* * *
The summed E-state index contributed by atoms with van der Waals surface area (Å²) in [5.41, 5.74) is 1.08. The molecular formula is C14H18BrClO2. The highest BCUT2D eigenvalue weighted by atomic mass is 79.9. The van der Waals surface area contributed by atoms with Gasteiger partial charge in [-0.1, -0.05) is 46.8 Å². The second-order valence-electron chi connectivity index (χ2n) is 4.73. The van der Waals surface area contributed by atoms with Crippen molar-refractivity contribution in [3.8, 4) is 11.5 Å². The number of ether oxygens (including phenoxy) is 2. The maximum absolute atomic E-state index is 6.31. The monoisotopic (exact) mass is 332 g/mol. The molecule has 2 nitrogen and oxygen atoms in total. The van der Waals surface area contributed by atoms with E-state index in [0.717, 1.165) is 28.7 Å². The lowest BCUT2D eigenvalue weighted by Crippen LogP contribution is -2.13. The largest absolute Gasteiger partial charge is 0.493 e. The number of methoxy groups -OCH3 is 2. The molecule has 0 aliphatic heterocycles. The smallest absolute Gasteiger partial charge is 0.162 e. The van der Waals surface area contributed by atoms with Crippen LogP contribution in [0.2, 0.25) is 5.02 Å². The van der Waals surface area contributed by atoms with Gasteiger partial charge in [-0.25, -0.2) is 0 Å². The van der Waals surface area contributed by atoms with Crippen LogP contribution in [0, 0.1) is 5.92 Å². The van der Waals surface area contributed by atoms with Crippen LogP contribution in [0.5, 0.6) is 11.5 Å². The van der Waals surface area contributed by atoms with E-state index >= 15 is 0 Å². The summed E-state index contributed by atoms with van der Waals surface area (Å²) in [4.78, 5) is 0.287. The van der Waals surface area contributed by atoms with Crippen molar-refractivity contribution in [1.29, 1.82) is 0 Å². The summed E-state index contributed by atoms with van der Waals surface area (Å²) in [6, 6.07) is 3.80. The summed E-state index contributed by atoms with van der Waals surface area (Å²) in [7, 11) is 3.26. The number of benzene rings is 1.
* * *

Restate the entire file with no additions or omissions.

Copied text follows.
The summed E-state index contributed by atoms with van der Waals surface area (Å²) in [5.41, 5.74) is 1.08. The molecular formula is C14H18BrClO2. The highest BCUT2D eigenvalue weighted by atomic mass is 79.9. The van der Waals surface area contributed by atoms with Gasteiger partial charge in [-0.1, -0.05) is 46.8 Å². The second-order valence-electron chi connectivity index (χ2n) is 4.73. The van der Waals surface area contributed by atoms with Crippen molar-refractivity contribution in [3.8, 4) is 11.5 Å². The number of ether oxygens (including phenoxy) is 2. The maximum absolute atomic E-state index is 6.31. The monoisotopic (exact) mass is 332 g/mol. The molecule has 2 nitrogen and oxygen atoms in total. The van der Waals surface area contributed by atoms with E-state index in [0.717, 1.165) is 28.7 Å². The lowest BCUT2D eigenvalue weighted by Crippen LogP contribution is -2.13. The largest absolute Gasteiger partial charge is 0.493 e. The number of methoxy groups -OCH3 is 2. The molecule has 0 aliphatic heterocycles. The smallest absolute Gasteiger partial charge is 0.162 e. The van der Waals surface area contributed by atoms with Crippen LogP contribution in [0.2, 0.25) is 5.02 Å². The van der Waals surface area contributed by atoms with Gasteiger partial charge in [-0.25, -0.2) is 0 Å². The van der Waals surface area contributed by atoms with Crippen LogP contribution in [0, 0.1) is 5.92 Å². The van der Waals surface area contributed by atoms with Crippen LogP contribution in [0.5, 0.6) is 11.5 Å². The van der Waals surface area contributed by atoms with E-state index >= 15 is 0 Å². The summed E-state index contributed by atoms with van der Waals surface area (Å²) in [4.78, 5) is 0.287. The van der Waals surface area contributed by atoms with Crippen molar-refractivity contribution in [1.29, 1.82) is 0 Å². The summed E-state index contributed by atoms with van der Waals surface area (Å²) in [6, 6.07) is 3.80. The summed E-state index contributed by atoms with van der Waals surface area (Å²) in [7, 11) is 3.26. The number of benzene rings is 1.